Indeed, in a city that once held the record for most bars per capita, Two Shea’s has always stood out in the crowd. The recent downtown bar renaissance has yielded a crop of shiny new watering holes. Yet while they may be nice to look at, most are lacking in substance and character. Two Shea’s has both in spades.

“It’s the corner bar in the middle of the street,” Pomainville says brightly, “It always has the same feel.”

The license plates, the board games, the encyclopedias, the years of accumulated bric-a-brac along the walls – there is a homey, lived-in quality that you’ll find in few other bars in town. And it’s just this warm atmosphere that brings in a wide variety of customers every night. As far as clientele goes, Two Shea’s might be one of the most diverse bars in Rutland.

And what about the music? The bar has consciously bucked the jukebox trend, deciding instead to allow its bartenders to play the part of deejay.

“You get to control the mood of the room,” Pomainville said.

Regulars get to know the bartenders’ musical tastes, and even develop preferences to whom they like the best.

When I walked in for this interview, owner Ronnie Shea (who’s behind the bar this night) was playing Les Claypool. As Pomainville and I chat, she has switched to The Meters, a band that he notes is always a sure thing.

While many bar owners would likely take jukebox revenues over “creating a mood,” Two Shea’s sees the value in the latter. It’s part of the brand. It’s one of the many reasons it’s the place you take your friends visiting from out of town – the bar you want to show off.

Outside the bar, Pomainville keeps himself busy. He volunteers with local Special Olympics teams at Rutland Middle School, teaching soccer and bocce. It’s a job that he values highly.

“I learn more from those than they do from me,” he says happily.

And then there’s the poetry. If you’ve spent a little bit of time around Two Shea’s, you’ve probably heard one of Pomainville’s poems. Earnest and pastoral, his verses recall Romantic poets like Wordsworth, talking about love and nature. These aren’t just barroom musings; Pomainville has a way with words.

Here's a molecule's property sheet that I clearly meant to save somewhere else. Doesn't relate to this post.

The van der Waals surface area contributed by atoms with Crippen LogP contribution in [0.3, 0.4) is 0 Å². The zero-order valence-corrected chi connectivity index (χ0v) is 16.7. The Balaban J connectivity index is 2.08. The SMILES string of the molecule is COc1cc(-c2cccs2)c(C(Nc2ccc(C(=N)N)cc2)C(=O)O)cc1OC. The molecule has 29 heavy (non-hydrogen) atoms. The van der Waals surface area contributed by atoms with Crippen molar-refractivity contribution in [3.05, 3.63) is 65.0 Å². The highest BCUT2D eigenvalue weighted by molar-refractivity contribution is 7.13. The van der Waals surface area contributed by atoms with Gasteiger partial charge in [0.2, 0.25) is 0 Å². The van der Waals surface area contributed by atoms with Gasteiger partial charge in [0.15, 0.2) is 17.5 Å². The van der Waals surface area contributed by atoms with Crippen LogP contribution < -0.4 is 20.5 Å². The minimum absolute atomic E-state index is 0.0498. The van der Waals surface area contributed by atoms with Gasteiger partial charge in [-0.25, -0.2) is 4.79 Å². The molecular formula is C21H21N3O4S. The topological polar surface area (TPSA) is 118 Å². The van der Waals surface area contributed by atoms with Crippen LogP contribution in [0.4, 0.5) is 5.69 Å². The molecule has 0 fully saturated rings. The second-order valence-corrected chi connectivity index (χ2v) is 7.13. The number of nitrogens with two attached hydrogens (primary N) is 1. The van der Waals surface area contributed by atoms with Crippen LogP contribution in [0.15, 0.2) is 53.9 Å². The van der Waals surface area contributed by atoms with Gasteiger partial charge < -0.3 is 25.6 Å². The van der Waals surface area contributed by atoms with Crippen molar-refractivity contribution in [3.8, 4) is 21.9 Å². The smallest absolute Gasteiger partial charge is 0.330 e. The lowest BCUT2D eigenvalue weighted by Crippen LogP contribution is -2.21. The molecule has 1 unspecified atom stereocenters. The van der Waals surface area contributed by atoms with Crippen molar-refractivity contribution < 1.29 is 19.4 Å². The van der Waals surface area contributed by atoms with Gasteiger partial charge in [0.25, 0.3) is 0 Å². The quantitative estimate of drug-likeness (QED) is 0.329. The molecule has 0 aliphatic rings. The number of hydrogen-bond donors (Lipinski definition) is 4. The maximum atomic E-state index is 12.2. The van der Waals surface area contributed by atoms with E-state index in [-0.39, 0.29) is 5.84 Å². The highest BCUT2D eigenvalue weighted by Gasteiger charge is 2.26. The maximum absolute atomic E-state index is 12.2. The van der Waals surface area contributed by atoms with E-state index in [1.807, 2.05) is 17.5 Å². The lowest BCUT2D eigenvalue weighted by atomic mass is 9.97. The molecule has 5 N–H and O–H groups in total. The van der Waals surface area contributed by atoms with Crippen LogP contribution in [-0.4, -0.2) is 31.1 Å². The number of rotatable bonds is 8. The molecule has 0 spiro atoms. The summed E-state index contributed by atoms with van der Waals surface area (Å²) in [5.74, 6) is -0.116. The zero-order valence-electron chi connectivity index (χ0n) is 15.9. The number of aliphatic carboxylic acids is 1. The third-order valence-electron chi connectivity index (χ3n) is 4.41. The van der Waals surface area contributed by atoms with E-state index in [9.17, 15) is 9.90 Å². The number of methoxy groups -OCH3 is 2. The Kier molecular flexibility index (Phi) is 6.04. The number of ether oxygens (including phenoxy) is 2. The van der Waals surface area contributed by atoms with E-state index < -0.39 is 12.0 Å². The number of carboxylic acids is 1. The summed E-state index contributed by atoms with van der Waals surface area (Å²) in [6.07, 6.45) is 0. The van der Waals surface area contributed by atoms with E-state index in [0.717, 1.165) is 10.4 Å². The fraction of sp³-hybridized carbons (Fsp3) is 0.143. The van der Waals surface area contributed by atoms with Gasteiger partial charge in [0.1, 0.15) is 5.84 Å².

“It’s always been a hobby,” he says, characterizing his poems as the diary of his life – his observations and questions about the world. While he’s always considered it a hobby, Pomainville hopes to one day publish a collection.

As our conversation winds down, I notice that the bar has filled up. People are playing pool, and a group has arrived to celebrate someone’s birthday. The Meters are still playing. The interview is over, but we continue to talk – about music, old Rutland radio stations and mutual friends. Pomainville and I step up to the bar for a drink. It’s a Tuesday. Outside, it’s November. The cold weather is here to stay. But inside Two Shea’s, it’s warm and feels like home.

Expressed :: (Approximately) 5 Questions for Eddie Pomainville
The Express’ Jim Sabataso sat down with Two Shea’s Eddie Pomainville to chat about jukeboxes, life on the road with The Samples and exactly what is in an “Eddie Special.”

Jim Sabataso: You were tour manager for The Samples; what would be your dream band to be on the road with?

Eddie Pomainville: The Rolling Stones.

JS: You think you could have survived that?

EP: Keith Richards did.

JS: I’m not entirely convinced he did. What’s your favorite memory from your time with The Samples?

EP: The things we did together. Not as a band, but as friends – seeing the country together.

JS: Anyone who’s spent some time in Two Shea’s has probably heard some of your poetry. Who’s your favorite poet?

EP: William Wordsworth. He was a Romantic – lots of images of nature.

JS: Word. So Two Shea’s is like the last bar in Rutland that doesn’t have a jukebox. Thank you.

EP: [Laughs] You’re welcome.

JS: Final question: Can you tell us what’s in an “Eddie Special”?

EP: You’ll have to come in and order one.

By most accounts, Rutland isn’t the most happening of places. The words “eclectic” and “bohemian” are rarely tossed around when characterizing our cultural assets. But spend a morning at the Rutland’s Winter Farmer’s Market (Saturdays, 10 a.m. to 2 p.m.), and you might want to reconsider. This is Rutland’s indie scene.

My first trip to the Rutland Winter Farmers’ Market was three years ago. My friend and I were filming a short documentary about local food and sustainable agriculture. Naturally, our investigation brought us there. It was March; the market was still in its infancy – sitting in a chilly, forsaken theatre behind The Co-op on Wales Street, you’d have been hard pressed to find it if you didn’t now what you were looking for.

As we ambled through the corridor at the back of The Co-op into the old Strand Theatre, I felt like I was being let in on a secret. Out of nowhere, we were confronted with a flurry of activity – lively music and the din of a bustling crowd. As someone who grew up in Rutland, I had never seen so much energy and excitement in one place.